Mahārāja (महाराज) refers to a “great king” and is used to describe Vaiśravaṇa, according to the Vajratuṇḍasamayakalparāja, an ancient Buddhist ritual manual on agriculture from the 5th-century (or earlier), containing various instructions for the Sangha to provide agriculture-related services to laypeople including rain-making, weather control and crop protection.—Accordingly, “Then the Bhagavān went to the residence of Vaiśravaṇa, the Great King (mahārāja), with a great retinue, a great assembly-gathering, a great host, an indication of great supernatural power, displaying great miracles”.
Mahayana (महायान, mahāyāna) is a major branch of Buddhism focusing on the path of a Bodhisattva (spiritual aspirants/ enlightened beings). Extant literature is vast and primarely composed in the Sanskrit language. There are many sūtras of which some of the earliest are the various Prajñāpāramitā sūtras.
Tibetan Buddhism (Vajrayana or tantric Buddhism)Source: Wisdom Library: Tibetan Buddhism
Mahārājan (महाराजन्) refers to a group of deities summoned by the Yamāntaka-mantra and mentioned as attending the teachings in the 6th century Mañjuśrīmūlakalpa: one of the largest Kriyā Tantras devoted to Mañjuśrī (the Bodhisattva of wisdom) representing an encyclopedia of knowledge primarily concerned with ritualistic elements in Buddhism. The teachings in this text originate from Mañjuśrī and were taught to and by Buddha Śākyamuni in the presence of a large audience (including Mahārājan).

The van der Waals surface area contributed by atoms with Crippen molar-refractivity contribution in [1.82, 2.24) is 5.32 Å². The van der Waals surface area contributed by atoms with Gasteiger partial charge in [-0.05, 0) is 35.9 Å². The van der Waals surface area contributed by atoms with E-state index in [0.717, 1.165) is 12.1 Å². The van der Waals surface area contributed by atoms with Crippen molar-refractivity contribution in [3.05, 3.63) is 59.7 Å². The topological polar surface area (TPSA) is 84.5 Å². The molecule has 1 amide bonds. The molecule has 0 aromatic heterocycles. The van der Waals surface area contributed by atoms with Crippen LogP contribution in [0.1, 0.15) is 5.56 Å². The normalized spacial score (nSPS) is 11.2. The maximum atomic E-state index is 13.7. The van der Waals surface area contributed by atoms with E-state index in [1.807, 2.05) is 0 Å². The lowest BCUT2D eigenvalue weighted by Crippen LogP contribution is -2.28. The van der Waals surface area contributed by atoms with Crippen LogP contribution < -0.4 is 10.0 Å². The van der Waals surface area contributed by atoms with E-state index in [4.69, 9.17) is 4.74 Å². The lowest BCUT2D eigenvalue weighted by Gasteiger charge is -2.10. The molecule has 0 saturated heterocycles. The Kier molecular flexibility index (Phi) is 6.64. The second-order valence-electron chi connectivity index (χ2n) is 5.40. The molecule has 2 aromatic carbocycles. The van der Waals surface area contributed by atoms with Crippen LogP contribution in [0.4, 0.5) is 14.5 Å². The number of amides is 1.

Tibetan Buddhism includes schools such as Nyingma, Kadampa, Kagyu and Gelug. Their primary canon of literature is divided in two broad categories: The Kangyur, which consists of Buddha’s words, and the Tengyur, which includes commentaries from various sources. Esotericism and tantra techniques (vajrayāna) are collected indepently.